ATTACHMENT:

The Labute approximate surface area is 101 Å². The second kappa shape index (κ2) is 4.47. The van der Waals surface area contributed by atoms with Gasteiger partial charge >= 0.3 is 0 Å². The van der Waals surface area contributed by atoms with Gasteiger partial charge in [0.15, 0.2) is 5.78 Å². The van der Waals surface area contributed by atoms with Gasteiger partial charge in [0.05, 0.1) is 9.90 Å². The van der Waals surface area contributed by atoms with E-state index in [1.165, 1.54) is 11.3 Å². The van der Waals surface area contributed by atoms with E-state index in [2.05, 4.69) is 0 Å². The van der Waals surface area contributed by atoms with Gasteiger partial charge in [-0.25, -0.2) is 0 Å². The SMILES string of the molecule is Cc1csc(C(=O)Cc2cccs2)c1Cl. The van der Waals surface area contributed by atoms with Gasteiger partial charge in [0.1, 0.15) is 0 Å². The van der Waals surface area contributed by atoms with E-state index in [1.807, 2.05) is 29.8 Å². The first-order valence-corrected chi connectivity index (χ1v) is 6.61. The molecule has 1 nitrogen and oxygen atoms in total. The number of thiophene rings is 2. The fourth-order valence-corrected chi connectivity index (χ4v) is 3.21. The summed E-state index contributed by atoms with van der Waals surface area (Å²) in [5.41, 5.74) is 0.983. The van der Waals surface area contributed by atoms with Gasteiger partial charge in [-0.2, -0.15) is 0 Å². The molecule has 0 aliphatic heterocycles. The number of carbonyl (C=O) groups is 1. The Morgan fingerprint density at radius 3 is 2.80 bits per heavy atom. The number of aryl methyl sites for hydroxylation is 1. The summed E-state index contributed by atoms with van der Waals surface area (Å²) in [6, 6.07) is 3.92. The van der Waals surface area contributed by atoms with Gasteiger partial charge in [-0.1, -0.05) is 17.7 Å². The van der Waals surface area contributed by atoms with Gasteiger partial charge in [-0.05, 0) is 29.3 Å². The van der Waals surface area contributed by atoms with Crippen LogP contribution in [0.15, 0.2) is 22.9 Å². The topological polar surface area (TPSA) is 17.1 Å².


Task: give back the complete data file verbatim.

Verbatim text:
The Labute approximate surface area is 101 Å². The second kappa shape index (κ2) is 4.47. The van der Waals surface area contributed by atoms with Gasteiger partial charge >= 0.3 is 0 Å². The van der Waals surface area contributed by atoms with Gasteiger partial charge in [0.15, 0.2) is 5.78 Å². The van der Waals surface area contributed by atoms with Gasteiger partial charge in [0.05, 0.1) is 9.90 Å². The van der Waals surface area contributed by atoms with E-state index in [1.165, 1.54) is 11.3 Å². The van der Waals surface area contributed by atoms with E-state index in [2.05, 4.69) is 0 Å². The van der Waals surface area contributed by atoms with Gasteiger partial charge in [-0.25, -0.2) is 0 Å². The SMILES string of the molecule is Cc1csc(C(=O)Cc2cccs2)c1Cl. The van der Waals surface area contributed by atoms with Gasteiger partial charge in [0.1, 0.15) is 0 Å². The van der Waals surface area contributed by atoms with E-state index in [1.807, 2.05) is 29.8 Å². The first-order valence-corrected chi connectivity index (χ1v) is 6.61. The molecule has 1 nitrogen and oxygen atoms in total. The number of thiophene rings is 2. The fourth-order valence-corrected chi connectivity index (χ4v) is 3.21. The summed E-state index contributed by atoms with van der Waals surface area (Å²) in [5.41, 5.74) is 0.983. The van der Waals surface area contributed by atoms with Gasteiger partial charge in [-0.2, -0.15) is 0 Å². The molecule has 0 aliphatic heterocycles. The number of carbonyl (C=O) groups is 1. The Morgan fingerprint density at radius 3 is 2.80 bits per heavy atom. The number of aryl methyl sites for hydroxylation is 1. The summed E-state index contributed by atoms with van der Waals surface area (Å²) in [6, 6.07) is 3.92. The van der Waals surface area contributed by atoms with Gasteiger partial charge in [-0.1, -0.05) is 17.7 Å². The van der Waals surface area contributed by atoms with Gasteiger partial charge in [-0.05, 0) is 29.3 Å². The van der Waals surface area contributed by atoms with Crippen LogP contribution in [0.15, 0.2) is 22.9 Å². The topological polar surface area (TPSA) is 17.1 Å².